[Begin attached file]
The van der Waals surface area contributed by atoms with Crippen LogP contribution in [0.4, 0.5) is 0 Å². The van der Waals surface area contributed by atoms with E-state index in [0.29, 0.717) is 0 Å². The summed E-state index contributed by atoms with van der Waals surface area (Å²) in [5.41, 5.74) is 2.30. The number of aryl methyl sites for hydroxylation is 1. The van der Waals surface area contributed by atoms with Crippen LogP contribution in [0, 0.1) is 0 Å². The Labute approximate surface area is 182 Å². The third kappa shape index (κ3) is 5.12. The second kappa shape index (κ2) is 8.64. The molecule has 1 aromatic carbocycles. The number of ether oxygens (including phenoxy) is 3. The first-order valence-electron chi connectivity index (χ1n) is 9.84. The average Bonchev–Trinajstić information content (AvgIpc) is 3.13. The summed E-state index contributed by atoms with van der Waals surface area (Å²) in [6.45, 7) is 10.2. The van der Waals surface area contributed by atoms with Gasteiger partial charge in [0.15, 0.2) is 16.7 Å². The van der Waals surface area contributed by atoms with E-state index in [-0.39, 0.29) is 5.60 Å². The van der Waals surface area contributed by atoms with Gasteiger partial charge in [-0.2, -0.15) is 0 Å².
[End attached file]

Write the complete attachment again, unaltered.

The van der Waals surface area contributed by atoms with Crippen LogP contribution in [0.4, 0.5) is 0 Å². The van der Waals surface area contributed by atoms with E-state index in [0.29, 0.717) is 0 Å². The summed E-state index contributed by atoms with van der Waals surface area (Å²) in [5.41, 5.74) is 2.30. The number of aryl methyl sites for hydroxylation is 1. The van der Waals surface area contributed by atoms with Crippen LogP contribution in [0, 0.1) is 0 Å². The Labute approximate surface area is 182 Å². The third kappa shape index (κ3) is 5.12. The second kappa shape index (κ2) is 8.64. The molecule has 1 aromatic carbocycles. The number of ether oxygens (including phenoxy) is 3. The first-order valence-electron chi connectivity index (χ1n) is 9.84. The average Bonchev–Trinajstić information content (AvgIpc) is 3.13. The summed E-state index contributed by atoms with van der Waals surface area (Å²) in [6.45, 7) is 10.2. The van der Waals surface area contributed by atoms with Gasteiger partial charge in [0.15, 0.2) is 16.7 Å². The van der Waals surface area contributed by atoms with E-state index in [-0.39, 0.29) is 5.60 Å². The van der Waals surface area contributed by atoms with Gasteiger partial charge in [-0.2, -0.15) is 0 Å².